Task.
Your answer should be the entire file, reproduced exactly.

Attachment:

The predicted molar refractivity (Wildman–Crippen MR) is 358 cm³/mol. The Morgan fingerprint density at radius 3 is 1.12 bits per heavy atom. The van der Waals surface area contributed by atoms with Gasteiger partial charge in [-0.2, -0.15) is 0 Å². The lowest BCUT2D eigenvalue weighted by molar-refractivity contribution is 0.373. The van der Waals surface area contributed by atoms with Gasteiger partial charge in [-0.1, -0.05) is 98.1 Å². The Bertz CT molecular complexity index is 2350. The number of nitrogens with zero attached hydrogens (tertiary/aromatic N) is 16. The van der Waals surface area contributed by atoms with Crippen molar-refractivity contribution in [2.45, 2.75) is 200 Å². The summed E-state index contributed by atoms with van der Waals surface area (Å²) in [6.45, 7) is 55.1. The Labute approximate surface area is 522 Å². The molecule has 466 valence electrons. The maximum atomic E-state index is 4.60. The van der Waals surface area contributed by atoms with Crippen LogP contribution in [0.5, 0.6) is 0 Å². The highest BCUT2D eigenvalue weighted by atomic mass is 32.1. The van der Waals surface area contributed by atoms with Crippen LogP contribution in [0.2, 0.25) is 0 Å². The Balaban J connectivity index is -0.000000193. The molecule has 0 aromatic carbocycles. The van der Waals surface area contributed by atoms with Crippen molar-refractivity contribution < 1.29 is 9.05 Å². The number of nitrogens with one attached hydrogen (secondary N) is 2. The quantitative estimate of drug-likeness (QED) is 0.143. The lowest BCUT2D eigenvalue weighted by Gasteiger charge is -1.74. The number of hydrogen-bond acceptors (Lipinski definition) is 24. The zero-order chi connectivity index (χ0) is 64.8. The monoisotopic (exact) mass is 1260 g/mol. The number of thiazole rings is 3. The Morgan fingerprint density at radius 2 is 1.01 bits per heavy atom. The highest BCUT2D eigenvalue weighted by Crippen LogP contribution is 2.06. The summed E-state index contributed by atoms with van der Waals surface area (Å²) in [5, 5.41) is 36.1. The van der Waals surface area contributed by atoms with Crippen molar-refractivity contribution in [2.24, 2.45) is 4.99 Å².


The predicted molar refractivity (Wildman–Crippen MR) is 358 cm³/mol. The Morgan fingerprint density at radius 3 is 1.12 bits per heavy atom. The van der Waals surface area contributed by atoms with Gasteiger partial charge in [-0.2, -0.15) is 0 Å². The lowest BCUT2D eigenvalue weighted by molar-refractivity contribution is 0.373. The van der Waals surface area contributed by atoms with Gasteiger partial charge in [-0.1, -0.05) is 98.1 Å². The Bertz CT molecular complexity index is 2350. The number of nitrogens with zero attached hydrogens (tertiary/aromatic N) is 16. The van der Waals surface area contributed by atoms with Crippen molar-refractivity contribution in [2.45, 2.75) is 200 Å². The summed E-state index contributed by atoms with van der Waals surface area (Å²) in [6.45, 7) is 55.1. The Labute approximate surface area is 522 Å². The molecule has 466 valence electrons. The maximum atomic E-state index is 4.60. The van der Waals surface area contributed by atoms with Crippen LogP contribution in [0.5, 0.6) is 0 Å². The highest BCUT2D eigenvalue weighted by atomic mass is 32.1. The van der Waals surface area contributed by atoms with Crippen LogP contribution in [0.2, 0.25) is 0 Å². The Balaban J connectivity index is -0.000000193. The molecule has 0 aromatic carbocycles. The van der Waals surface area contributed by atoms with Crippen molar-refractivity contribution < 1.29 is 9.05 Å². The number of nitrogens with one attached hydrogen (secondary N) is 2. The quantitative estimate of drug-likeness (QED) is 0.143. The lowest BCUT2D eigenvalue weighted by Gasteiger charge is -1.74. The number of hydrogen-bond acceptors (Lipinski definition) is 24. The zero-order chi connectivity index (χ0) is 64.8. The monoisotopic (exact) mass is 1260 g/mol. The number of thiazole rings is 3. The Morgan fingerprint density at radius 2 is 1.01 bits per heavy atom. The highest BCUT2D eigenvalue weighted by Crippen LogP contribution is 2.06. The summed E-state index contributed by atoms with van der Waals surface area (Å²) in [5, 5.41) is 36.1. The van der Waals surface area contributed by atoms with Crippen molar-refractivity contribution in [2.24, 2.45) is 4.99 Å².